Carper, Castle Help Unveil Blueprint for Breakthrough Energy Technology for the Future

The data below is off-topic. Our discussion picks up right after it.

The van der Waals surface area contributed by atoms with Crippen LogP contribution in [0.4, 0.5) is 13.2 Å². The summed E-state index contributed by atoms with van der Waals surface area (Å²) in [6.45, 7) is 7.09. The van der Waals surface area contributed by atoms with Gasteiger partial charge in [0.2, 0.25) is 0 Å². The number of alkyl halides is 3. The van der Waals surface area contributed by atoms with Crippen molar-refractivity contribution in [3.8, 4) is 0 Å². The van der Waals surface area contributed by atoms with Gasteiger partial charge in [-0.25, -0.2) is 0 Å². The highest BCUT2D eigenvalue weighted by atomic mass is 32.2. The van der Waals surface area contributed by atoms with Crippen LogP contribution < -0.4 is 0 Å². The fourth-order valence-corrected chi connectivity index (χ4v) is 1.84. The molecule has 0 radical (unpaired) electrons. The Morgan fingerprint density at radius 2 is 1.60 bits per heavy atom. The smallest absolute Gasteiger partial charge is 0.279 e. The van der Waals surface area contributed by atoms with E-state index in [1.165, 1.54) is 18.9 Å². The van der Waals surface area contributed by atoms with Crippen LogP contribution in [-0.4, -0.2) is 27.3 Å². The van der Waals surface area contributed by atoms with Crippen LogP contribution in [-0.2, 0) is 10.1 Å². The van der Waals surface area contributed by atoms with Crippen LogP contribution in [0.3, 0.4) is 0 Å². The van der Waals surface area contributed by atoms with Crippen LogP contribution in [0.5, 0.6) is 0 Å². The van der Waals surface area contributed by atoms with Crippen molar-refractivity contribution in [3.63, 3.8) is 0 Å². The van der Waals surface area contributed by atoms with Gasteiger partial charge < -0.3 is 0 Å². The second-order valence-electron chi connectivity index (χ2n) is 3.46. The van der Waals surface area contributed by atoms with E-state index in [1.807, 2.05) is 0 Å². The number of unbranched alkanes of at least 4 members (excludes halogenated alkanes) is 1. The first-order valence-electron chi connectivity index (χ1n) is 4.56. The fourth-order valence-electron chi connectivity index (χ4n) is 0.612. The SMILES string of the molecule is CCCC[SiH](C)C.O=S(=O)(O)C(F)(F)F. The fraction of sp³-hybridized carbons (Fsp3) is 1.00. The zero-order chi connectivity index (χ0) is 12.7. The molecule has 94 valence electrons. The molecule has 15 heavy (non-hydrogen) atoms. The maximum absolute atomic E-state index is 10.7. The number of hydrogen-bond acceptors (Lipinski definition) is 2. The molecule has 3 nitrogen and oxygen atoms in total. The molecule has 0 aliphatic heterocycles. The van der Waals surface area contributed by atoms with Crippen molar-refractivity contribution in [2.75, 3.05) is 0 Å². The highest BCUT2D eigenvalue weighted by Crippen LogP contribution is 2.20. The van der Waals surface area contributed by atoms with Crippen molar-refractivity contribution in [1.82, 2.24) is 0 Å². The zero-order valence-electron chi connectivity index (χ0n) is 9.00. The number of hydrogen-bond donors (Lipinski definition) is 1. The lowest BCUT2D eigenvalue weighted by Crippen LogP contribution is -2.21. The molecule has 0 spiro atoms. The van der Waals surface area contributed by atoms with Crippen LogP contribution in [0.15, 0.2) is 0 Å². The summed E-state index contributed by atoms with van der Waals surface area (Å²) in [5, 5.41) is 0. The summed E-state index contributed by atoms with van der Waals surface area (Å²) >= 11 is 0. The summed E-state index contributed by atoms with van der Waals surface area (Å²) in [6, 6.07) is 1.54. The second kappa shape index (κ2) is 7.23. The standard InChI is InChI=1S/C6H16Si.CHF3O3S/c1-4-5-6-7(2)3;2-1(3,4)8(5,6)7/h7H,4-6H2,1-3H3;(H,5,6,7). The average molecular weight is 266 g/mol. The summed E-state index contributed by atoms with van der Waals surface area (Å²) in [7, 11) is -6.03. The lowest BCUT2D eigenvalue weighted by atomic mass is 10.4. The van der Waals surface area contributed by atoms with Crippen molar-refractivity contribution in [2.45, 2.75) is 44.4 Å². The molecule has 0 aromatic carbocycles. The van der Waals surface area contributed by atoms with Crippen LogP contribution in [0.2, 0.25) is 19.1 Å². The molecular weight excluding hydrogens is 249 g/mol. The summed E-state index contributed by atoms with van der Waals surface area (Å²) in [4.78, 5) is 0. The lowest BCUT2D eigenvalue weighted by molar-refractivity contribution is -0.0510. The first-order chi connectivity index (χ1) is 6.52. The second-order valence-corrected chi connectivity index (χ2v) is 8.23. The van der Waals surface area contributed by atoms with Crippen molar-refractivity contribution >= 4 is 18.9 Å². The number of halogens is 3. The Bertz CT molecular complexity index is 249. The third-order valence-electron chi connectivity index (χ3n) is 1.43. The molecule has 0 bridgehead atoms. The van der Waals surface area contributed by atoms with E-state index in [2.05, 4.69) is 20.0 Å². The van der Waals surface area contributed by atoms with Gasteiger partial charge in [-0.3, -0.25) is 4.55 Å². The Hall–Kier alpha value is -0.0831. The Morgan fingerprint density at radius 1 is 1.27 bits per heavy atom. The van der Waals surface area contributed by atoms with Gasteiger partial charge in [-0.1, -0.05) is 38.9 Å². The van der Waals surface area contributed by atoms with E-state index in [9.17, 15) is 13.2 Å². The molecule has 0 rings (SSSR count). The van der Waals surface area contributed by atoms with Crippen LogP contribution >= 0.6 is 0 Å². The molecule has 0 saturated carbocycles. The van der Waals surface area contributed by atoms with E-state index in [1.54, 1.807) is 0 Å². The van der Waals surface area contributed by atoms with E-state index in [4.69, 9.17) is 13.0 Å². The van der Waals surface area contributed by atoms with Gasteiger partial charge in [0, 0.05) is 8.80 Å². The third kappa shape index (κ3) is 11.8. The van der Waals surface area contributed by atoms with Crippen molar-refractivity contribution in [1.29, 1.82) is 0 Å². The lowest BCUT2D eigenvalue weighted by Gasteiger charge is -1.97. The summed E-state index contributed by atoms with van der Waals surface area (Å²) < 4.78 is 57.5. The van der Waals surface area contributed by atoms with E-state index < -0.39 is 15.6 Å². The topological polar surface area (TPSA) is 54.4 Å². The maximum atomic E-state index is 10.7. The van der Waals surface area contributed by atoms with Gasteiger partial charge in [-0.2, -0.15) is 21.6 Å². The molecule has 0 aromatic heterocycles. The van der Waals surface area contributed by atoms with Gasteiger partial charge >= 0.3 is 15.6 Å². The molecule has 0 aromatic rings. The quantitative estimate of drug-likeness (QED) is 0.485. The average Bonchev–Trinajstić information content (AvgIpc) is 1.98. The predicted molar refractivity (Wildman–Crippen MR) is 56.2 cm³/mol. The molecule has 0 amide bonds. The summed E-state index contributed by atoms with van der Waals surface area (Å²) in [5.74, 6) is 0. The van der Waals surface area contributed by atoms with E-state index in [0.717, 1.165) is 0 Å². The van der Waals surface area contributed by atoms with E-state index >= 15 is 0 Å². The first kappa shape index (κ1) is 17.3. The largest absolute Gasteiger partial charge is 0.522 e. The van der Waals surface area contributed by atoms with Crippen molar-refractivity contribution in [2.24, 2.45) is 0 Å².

WASHINGTON, DC – Fuel cells and hydrogen energy technologies promise America a cleaner energy future, Delaware Senator Tom Carper and Congressman Mike Castle said today as they joined with Delaware’s own W.L. Gore and DuPont and other industry leaders to unveil a national energy strategy for the future, based on an investment by the federal government and private sector in the research and development of hydrogen fuel cells. “As the nation debates our entry into war with Iraq, our need for greater energy self-sufficiency is clear,” said Carper, who is a member of both the U.S. Senate Energy and Environment Committees. “Fuel cells, I believe, are an important component to that security.” “Fuel cells and hydrogen energy offer environmental and energy security benefits our fossil-fuel-based economy can not. The government has an important role to play in investing in new technology and using its purchasing power to bring innovative ideas to market,” said Carper. “Industry must be our partner in providing more environmentally sound and sustainable sources of power. This blueprint is an example of that partnership.” Carper recently went to Detroit to talk to major car auto manufacturers and urged them to adopt a proactive stance in adopting fuel cell technology for their fleets. “The goal of any national energy strategy should be efficiency in production and consumption and environmental protection. As technology grows, the government and private sector must create a partnership to research and develop renewable energy resources, such a fuel cells,” Castle said. “These alternative fuels are the future of this nation’s transportation, household and business energy consumption and I am proud two Delaware companies are leading the way in the development stationary fuel cells which we will be able to use in consumer electronics, such as cell phones and palm pilots.” This year Castle has supported an increase in funding for the Department of Energy’s renewable resource research and development efforts and has sent a letter to House and Senate negotiators working out the Energy Bill in support of valuable clean energy. Industry leaders invest $1 to $3 billion annually in fuel cell research and development and are asking the federal government to increase its investment as President Bush has called for a one-third increase in funding for hydrogen fuel cell research. The industry also laid out a comprehensive strategy for developing fuel cells, detailed below: Research and Development, concentrating on materials, low-cost manufacturing processes, testing and evaluation, fuels and fuel infrastructure, and coordinated with private sector research. Demonstration and Pilot Fleets, including significant federal involvement in a full range of technology validation, prototype demonstrations and pilot fleet tests. Purchases, with the federal government acting as an early adopter of fuel cells, choosing the technology to supply an increasing share of the enormous federal power requirements, and to make up an increasing share of its vehicle purchases. Market Entry Support, including financial support such as tax incentives for early purchasers, other purchase incentives, and expansion of the successful fuel cell “buy down” program for local, state and federal governments and tax-exempt entities. Market support also includes non-financial incentives. Removing Barriers to Commercialization, by encouraging and adopting uniform national and international standards, and supportive, harmonized codes, standards and recommended practices. Education and Outreach, including outreach to decision makers and interested individuals in related professions, communication to code officials and general public education. Education programs should target students at all levels. Mid-career education should include training for specify-build-install-repair professions and trades.